Alumnus Makes Waves in World of Furniture Design
April 15, 2019 | By Rebecca Waldron
When Sam Stewart (SF11) first arrived in New York City shortly after graduating from St. John’s College, his future felt like a blank slate.
“I didn’t have big plans when I arrived in New York,” he says—and he certainly never would have guessed that only a handful of years later, he would be preparing for a major show of his work at the Salone del Mobile, an international furniture design fair in Milan that took place in early April.
“I didn’t think about literally translating my St. John’s education into a career when I graduated ... But I knew I had the confidence from St. John’s that I could teach myself anything and talk to anyone,” he says. “I think that helped a lot.”
Armed with an intellectual intrepidness he gained from his experience tackling new and complex ideas in the St. John’s Program, Stewart soon landed a job working in an art gallery in Chelsea, New York.
“That gallery had a lot of furniture-art crossover,” Stewart says, “a lot from the Italian Radical Design movement and the Studio Craft movement of the ’60s and ’70s. I really liked the idea of something being only somewhat functional.”
He started reading about the artists who were represented by the gallery and quickly found himself falling head first into the deep history of both American and international furniture art and design.
“Once I learned there was this much bigger history, I felt like, ‘This is something I can contribute to. This is a conversation I want to be a part of,’” he says.
Stewart started tinkering in the gallery’s wood shop in his off hours, experimenting and teaching himself the skills necessary for furniture design and fabrication. Soon, he was making furniture on a commission basis.
His first break came in 2015, when he was approached by the popular Manhattan restaurant Dimes to design some tables as part of their expansion. (His name had been passed along by a designer who had seen his work in a show at his studio.) Dimes loved the tables Stewart designed for them so much that they commissioned even more work.
“It was a strange but really cool feeling to see people using something I had made and taking notice of it,” he recalls.
The tables Stewart designed for Dimes were an instant hit with their clientele, and his name began circulating among the art and design elites and fashion celebrities who often frequented the restaurant. Eventually, Stewart’s name made its way into the orbit of the Italian artist and designer Martino Gamper who commissioned Stewart to repair a table for Gamper’s Manhattan apartment.
Gamper’s wife was so impressed by Stewart’s work that she encouraged him to send his portfolio to a friend she had at New York’s Fort Gansevoort gallery. The gallery scheduled a studio visit with Stewart and, impressed by both his work and the unusually lucid way he was able to explain his thought process (another skill he picked up at St. John’s), commissioned him to design a table and chairs for their booth at the annual New Art Dealer’s Alliance art fair in New York.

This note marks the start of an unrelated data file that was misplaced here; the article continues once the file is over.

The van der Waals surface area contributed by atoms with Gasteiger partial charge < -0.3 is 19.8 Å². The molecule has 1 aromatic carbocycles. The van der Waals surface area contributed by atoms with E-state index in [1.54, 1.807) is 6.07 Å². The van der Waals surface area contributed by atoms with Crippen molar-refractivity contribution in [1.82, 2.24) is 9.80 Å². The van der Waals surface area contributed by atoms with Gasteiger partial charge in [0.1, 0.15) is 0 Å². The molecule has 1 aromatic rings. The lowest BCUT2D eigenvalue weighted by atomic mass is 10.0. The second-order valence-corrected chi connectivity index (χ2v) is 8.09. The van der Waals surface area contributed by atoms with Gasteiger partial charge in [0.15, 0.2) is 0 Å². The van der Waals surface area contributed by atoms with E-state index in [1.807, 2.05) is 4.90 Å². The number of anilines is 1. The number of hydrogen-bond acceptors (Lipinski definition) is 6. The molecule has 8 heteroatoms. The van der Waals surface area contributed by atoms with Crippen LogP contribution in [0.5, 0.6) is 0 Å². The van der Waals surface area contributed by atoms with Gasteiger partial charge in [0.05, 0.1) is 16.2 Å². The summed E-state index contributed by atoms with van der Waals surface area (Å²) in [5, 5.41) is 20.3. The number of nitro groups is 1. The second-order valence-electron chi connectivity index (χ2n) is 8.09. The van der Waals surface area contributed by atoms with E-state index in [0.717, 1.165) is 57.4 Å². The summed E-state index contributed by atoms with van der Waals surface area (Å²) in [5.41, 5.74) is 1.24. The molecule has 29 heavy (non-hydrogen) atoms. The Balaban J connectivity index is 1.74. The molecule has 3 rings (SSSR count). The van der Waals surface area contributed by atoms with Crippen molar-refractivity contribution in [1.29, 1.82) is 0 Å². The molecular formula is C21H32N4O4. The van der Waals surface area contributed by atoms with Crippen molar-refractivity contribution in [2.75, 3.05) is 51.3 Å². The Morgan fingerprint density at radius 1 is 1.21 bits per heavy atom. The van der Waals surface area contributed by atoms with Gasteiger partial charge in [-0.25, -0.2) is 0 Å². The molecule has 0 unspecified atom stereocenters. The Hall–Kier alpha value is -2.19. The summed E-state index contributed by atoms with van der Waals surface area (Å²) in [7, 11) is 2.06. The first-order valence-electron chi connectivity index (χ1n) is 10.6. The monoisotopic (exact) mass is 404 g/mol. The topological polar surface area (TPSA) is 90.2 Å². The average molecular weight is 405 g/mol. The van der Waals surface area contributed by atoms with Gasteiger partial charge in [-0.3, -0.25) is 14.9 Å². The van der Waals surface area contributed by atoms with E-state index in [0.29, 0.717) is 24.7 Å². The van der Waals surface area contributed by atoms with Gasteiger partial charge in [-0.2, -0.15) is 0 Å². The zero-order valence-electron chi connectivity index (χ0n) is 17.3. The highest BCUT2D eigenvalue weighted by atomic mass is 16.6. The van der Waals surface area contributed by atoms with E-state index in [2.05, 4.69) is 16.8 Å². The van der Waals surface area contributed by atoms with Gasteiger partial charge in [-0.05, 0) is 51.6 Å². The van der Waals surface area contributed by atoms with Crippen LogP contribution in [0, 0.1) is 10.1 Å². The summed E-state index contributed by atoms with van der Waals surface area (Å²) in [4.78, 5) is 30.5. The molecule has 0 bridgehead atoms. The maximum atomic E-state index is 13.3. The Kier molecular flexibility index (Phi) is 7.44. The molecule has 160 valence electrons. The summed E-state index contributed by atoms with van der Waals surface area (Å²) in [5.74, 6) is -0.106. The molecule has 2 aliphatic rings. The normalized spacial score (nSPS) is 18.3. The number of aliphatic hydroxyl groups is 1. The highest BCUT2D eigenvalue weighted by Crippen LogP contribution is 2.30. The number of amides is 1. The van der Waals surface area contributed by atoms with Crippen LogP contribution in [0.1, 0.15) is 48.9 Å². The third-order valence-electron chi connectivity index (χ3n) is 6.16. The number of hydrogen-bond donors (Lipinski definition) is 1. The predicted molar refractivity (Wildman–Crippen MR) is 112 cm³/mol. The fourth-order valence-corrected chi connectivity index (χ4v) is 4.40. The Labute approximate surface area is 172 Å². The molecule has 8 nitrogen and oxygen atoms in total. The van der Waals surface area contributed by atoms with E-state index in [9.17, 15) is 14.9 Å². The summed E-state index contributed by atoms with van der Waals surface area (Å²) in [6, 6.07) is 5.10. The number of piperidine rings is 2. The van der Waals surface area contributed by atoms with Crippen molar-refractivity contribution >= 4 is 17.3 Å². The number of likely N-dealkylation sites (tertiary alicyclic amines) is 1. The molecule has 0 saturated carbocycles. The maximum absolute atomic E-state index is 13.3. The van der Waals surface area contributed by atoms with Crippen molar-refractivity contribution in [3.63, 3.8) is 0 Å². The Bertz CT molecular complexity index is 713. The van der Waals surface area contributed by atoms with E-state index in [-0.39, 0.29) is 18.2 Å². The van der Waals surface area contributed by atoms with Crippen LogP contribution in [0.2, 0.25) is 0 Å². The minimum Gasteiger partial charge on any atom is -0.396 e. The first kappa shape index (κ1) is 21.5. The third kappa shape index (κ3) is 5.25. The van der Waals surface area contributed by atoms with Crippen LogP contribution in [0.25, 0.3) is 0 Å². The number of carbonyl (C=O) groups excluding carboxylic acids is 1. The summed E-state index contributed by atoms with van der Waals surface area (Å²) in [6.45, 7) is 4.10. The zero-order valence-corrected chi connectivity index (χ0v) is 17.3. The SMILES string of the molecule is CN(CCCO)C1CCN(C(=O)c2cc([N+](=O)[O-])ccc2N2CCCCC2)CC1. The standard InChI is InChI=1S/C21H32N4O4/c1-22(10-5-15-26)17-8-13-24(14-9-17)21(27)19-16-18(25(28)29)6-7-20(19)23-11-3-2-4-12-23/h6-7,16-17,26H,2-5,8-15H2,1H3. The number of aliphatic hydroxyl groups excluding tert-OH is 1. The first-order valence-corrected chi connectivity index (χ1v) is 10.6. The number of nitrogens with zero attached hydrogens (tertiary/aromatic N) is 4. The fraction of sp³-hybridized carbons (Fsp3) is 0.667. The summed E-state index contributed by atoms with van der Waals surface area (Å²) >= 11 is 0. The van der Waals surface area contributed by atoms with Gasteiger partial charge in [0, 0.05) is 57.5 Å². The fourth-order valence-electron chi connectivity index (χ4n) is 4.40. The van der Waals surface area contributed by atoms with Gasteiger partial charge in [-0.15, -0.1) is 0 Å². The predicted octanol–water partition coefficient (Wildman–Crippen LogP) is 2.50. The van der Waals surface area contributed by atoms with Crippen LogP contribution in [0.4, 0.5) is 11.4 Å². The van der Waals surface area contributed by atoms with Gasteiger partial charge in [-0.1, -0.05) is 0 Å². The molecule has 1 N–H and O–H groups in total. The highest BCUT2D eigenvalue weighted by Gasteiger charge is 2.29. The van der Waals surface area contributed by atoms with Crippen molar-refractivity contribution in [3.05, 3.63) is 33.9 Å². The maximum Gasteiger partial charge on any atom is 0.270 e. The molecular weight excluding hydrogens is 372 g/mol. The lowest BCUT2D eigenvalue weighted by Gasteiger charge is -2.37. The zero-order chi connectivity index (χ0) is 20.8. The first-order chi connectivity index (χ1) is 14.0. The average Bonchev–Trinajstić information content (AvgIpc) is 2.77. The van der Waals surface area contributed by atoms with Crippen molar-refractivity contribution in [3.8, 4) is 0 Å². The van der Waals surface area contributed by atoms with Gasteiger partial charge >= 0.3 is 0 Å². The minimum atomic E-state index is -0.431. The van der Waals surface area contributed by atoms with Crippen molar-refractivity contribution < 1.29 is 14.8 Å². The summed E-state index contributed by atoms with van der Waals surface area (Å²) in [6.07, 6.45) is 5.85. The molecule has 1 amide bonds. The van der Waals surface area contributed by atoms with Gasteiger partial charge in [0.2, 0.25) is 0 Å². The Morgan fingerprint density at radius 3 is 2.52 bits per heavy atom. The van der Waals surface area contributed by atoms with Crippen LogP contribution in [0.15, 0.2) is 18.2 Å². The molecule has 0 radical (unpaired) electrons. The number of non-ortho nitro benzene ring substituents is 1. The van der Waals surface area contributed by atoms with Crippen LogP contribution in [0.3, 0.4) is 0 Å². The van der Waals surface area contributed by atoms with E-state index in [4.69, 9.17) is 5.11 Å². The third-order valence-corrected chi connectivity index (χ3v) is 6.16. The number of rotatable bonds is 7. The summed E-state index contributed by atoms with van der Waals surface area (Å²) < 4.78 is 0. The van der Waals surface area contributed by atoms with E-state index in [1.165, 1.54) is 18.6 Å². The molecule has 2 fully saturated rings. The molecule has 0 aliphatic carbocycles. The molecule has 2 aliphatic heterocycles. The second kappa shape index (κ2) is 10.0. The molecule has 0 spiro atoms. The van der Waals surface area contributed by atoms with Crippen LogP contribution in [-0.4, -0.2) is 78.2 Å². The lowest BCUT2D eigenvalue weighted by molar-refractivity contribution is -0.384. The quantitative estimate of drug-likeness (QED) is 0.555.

Stewart set to work brainstorming different designs, eventually settling on a concept for children’s furniture. He created a small cloud table with upholstered edges, two raindrop stools, as well as a sun chair and cloud chair for the gallery owners to sit in.
“I was kind of worried at first,” he says. “I thought the furniture might infantilize them ... which was kind of the point. It was supposed to be humorous, but I thought they might be offended.”
Instead, the owners loved the playfully subversive table and chairs so much they decided to give Stewart his first solo show.
The show, Cryptid, opened in early spring of 2018 at Fort Gansevoort. Inspired by the work he had been doing for private clients in their homes, Stewart decided to create a fictional client, a mythological being he named the Cryptid, who was obsessed with body image and faux luxury. Stewart turned the gallery into the Cryptid’s apartment, filling it with semi-functional furniture—a carefully crafted chair with a plastic slipcover that would break if you sat in it, a surrealist version of a home workout system— all designed to provide insight into the creature’s personality.
“Home interior work is so personal,” Stewart explains. “You have to take into consideration the psychology of the home and the people you are designing for. It becomes a form of portraiture. When you’re making a thing for a person or a couple, you have to interpret them in some sense. I try to make things that look like something the client would own but also looks like nothing they already have. I think the reading skills I got at St. John’s really cross over here. In a sense, I’m always trying to read a person and a space and create a synthesis.”
Stewart’s skill for synthesizing information, in fact, was first brought to his attention at St. John’s.
“I was in a seminar with Janet Dougherty and Laurence Nee,” he remembers. “We had had a couple of bad seminars and I had stopped participating as much. I remember I was in the library one afternoon, and Mr. Nee came up to me. He started giving me a hard time about participating. He said, ’You’re not great at detailed analysis but you are really good at synthesizing the information that’s floating around the table. We need that!’ That really meant a lot to me. He showed me that I had this particular skill and that I could use it to make a valuable contribution to the conversation. His comment has stuck with me and I think it informs a lot of my methodology now.”
Reflecting on his own path and the paths of many of his former classmates, he adds “it’s hard to describe to people outside of it, but I’ve seen the people I knew in school go on to do so many different things and be successful at them. We’ve all gone in different directions, but that in itself speaks to the value of the St. John’s education.”